DIY Arranging For Fingerstyle Guitar
Welcome to this edition of Fingerstyle Monthly. With this issue, we will be beginning a series on arranging for fingerstyle guitar.
Most players get to a point in their playing where playing someone else’s arrangement just isn’t good enough. As the player becomes more experienced they begin to want to speak in their own voice. What stops most players is lack of knowledge and technique.
So many of us are self taught players who have learned just bits and pieces of music theory. A lot of the time we don’t exactly know what we’re doing. We struggle through learning someone else’s tab arrangement without knowing why we’re playing what we’re playing.
The other big obstacle for many players is technique. A player’s technique may suffer because he/she doesn’t see the big picture when looking at the page of music.
This series of articles won’t deal with technique from a mechanical viewpoint (“put your finger here and….”). Technique will be affected by what we play.
The Song’s the Boss
The A #1, most important thing, in the song is the melody. To paraphrase Chet Atkins “that’s my opinion and it should be yours too “.
Think about it like this. If you take the chords away from a song, the melody will tell you what the song is. It’s a lot tougher if you take the melody away and just leave the chords!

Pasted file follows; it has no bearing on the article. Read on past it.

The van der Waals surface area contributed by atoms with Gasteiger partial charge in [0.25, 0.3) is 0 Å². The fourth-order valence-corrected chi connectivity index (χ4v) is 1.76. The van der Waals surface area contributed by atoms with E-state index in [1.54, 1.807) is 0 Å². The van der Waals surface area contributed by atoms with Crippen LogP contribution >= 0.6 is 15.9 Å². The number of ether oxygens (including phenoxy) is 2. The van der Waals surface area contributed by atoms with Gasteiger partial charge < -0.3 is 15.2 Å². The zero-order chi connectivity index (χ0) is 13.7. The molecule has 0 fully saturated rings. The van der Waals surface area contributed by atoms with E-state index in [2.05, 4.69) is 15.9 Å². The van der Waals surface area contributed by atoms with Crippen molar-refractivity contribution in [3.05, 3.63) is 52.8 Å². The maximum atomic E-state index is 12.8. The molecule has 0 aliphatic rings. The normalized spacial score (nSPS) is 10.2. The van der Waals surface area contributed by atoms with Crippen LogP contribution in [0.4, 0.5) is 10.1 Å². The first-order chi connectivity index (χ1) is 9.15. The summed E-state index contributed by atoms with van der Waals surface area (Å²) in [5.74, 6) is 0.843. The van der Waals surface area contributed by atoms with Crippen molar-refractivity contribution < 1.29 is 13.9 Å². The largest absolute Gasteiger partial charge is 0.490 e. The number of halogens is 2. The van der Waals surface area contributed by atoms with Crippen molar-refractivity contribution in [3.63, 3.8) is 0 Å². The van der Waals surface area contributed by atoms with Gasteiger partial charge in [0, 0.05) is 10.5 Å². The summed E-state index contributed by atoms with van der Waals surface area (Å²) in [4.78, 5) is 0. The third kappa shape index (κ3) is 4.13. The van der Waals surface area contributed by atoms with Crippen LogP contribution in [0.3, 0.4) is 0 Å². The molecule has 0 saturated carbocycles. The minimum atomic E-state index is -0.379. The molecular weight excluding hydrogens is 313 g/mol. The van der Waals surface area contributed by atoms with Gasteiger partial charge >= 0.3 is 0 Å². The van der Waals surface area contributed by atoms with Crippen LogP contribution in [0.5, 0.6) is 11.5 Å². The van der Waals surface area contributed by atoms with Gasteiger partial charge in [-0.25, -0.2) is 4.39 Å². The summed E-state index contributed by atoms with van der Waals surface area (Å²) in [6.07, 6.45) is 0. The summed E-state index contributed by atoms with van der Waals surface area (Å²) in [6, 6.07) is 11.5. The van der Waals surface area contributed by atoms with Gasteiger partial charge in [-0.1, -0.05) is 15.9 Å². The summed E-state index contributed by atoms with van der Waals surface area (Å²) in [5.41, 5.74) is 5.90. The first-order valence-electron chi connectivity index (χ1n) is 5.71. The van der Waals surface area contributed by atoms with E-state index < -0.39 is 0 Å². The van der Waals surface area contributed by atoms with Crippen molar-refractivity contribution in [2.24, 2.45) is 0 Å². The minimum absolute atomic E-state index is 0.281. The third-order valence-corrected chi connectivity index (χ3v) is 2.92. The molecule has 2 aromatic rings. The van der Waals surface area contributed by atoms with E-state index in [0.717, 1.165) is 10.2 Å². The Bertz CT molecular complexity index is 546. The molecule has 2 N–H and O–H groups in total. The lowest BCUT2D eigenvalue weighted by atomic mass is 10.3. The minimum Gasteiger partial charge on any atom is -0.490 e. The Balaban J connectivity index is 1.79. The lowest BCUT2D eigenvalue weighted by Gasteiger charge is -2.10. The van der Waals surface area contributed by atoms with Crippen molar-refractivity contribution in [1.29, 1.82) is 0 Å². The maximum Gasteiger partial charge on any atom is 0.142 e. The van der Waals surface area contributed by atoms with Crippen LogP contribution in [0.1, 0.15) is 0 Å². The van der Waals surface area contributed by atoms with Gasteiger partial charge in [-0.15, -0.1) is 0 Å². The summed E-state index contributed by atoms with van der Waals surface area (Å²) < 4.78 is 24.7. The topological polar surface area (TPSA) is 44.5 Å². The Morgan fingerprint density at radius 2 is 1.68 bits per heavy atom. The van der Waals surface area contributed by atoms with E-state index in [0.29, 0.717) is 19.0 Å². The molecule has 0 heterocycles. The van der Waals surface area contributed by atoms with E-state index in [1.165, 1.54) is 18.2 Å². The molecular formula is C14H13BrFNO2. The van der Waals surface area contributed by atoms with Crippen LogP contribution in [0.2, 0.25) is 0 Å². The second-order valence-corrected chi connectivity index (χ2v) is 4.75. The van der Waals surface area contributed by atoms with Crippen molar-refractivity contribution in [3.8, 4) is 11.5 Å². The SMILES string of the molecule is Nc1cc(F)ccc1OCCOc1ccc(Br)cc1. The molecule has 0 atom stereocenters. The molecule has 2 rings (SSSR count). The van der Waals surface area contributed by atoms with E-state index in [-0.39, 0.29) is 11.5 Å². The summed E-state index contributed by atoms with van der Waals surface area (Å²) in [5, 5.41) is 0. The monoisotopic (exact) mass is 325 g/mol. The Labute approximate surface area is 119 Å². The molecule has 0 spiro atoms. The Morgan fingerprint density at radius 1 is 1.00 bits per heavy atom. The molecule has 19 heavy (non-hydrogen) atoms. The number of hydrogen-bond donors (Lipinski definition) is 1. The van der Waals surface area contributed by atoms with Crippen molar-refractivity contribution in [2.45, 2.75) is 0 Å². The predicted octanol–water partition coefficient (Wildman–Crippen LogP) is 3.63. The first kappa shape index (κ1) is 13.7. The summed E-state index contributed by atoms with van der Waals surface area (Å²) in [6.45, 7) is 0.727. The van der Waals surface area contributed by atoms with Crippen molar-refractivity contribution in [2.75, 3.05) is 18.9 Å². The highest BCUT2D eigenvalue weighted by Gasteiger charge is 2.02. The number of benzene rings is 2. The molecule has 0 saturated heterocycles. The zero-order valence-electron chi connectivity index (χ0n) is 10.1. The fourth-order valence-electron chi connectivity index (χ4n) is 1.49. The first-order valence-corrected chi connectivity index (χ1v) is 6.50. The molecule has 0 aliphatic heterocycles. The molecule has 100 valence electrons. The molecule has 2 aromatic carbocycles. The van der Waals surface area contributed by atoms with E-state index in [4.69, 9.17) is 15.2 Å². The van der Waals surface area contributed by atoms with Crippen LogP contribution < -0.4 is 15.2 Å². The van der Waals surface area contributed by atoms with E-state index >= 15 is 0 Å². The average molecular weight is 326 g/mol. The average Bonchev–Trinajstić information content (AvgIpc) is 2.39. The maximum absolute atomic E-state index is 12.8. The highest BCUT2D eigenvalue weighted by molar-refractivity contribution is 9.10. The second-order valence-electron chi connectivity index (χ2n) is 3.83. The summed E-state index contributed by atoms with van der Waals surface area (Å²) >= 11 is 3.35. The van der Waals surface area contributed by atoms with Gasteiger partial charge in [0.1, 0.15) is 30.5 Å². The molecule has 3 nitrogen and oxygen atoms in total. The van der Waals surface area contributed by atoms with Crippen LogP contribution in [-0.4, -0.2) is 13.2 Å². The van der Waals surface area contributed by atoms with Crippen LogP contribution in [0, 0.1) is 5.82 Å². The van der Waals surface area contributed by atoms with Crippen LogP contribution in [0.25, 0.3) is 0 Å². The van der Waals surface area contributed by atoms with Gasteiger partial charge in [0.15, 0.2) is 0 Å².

That’s a problem with many guitar players who compose their own instrumental songs. Too often it’s a bunch of pretty chords strung together with some tapping and slap harmonics thrown in. Try whistling that! Okay, okay. I’ll get off my soapbox.
On To the Song
I’ve chosen an old spiritual for us to work with. The title of it is Swing Low Sweet Chariot. This song was composed in the mid-1800’s. It was first recorded in the early 20th century.
The musical score with MIDI playback can be found here. http://www.mediafire.com/?ymfd40nxbjy
The first step in arranging a song is learning the melody and the lyrics. Learning the lyrics helps with the phrasing of the melody. Otherwise the notes tend to be too short or too long. Or even worse, wrong.
So there’s our project. Next month we’ll look at a basic arrangement of the song. Let me know if you get stuck and have any questions.
I hope you have enjoyed this newsletter. If you think your friends might be interested in taking a look, please feel free to forward this to them.
See you next month!
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